Hamas Rockets Bombard Israel After Airstrikes

Israel has been attacked by nearly 100 rockets, including 40 in an hour, from Gaza, according to the Israeli army.

Israel has responded with dozens of airstrikes and is continuing to deploy more military resources to the Gaza border.

The Israel Defence Forces (IDF) said close to 100 rockets had been fired at Israel on Monday alone. There are so far no reports of casualties.

Twelve of the rockets were intercepted by rocket defence batteries, the Israeli army said.

Hamas' armed wing, the Ezzedine al-Qassam Brigades, claimed responsibility for the rocket fire.

The bombardment came a few hours after Israel launched 16 airstrikes on targets in Gaza, and followed a night where planes attacked 14 targets, killing at least three people.

Another six died after a tunnel collapsed near the city of Rafah, with Hamas blaming it on an Israeli airstrike - a claim Israel denies.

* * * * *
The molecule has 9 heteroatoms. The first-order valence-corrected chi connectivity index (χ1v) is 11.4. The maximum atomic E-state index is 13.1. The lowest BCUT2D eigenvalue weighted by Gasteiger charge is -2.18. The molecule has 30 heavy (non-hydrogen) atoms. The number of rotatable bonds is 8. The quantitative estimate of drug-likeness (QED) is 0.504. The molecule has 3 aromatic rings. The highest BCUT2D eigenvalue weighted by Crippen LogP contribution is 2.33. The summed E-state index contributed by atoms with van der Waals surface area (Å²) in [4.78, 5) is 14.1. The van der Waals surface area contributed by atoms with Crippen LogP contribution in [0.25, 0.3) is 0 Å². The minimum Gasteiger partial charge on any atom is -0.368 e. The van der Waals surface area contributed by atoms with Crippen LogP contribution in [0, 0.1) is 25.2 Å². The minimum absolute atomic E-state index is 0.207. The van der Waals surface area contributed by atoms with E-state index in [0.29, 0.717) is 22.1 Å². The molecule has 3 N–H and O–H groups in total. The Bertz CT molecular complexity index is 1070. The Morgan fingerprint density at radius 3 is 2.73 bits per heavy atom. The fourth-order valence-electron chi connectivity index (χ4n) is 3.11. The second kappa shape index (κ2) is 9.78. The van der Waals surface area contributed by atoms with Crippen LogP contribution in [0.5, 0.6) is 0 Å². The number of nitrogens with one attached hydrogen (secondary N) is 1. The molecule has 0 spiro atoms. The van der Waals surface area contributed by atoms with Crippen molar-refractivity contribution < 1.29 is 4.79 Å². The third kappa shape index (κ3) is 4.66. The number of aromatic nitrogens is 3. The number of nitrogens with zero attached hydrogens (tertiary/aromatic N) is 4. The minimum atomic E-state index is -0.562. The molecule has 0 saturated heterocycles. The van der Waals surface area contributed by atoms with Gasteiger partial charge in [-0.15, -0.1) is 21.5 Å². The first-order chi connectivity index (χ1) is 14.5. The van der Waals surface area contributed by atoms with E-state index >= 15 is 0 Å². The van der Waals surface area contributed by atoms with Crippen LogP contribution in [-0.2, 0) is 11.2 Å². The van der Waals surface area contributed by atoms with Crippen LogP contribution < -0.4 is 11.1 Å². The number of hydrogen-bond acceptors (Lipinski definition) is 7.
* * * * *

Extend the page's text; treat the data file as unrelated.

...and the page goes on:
Israeli army spokesman Lt Col Peter Lerner said two infantry forces were moving to the Gaza border and up to 1,500 reservists were to be mobilised.

Tensions in the region have been inflamed following the kidnap and murder of three Israeli teenagers and the suspected revenge killing of a Palestinian teenager.

Three of the six people arrested over the latter case have reportedly confessed but charges are yet to be brought.

The victim, 16-year-old Mohammed Abu Khadair, was burned alive, according to a preliminary post-mortem examination. He was found in the Jerusalem Forest last week.

Prime minister Benjamin Netanyahu phoned the boy's father to promise that those responsible for the "despicable" murder would be prosecuted, Israeli officials said.

Mohammed's killing followed the murder of Israeli teenagers Gilad Shaar, Naftali Frenkel and Eyal Yifrach.

The three young men were found in shallow graves on June 30, nearly three weeks after they disappeared while hitchhiking home.

Prime minister Netanyahu has blamed Hamas for the murders and warned they "will pay". Hamas has said it was not behind the deaths.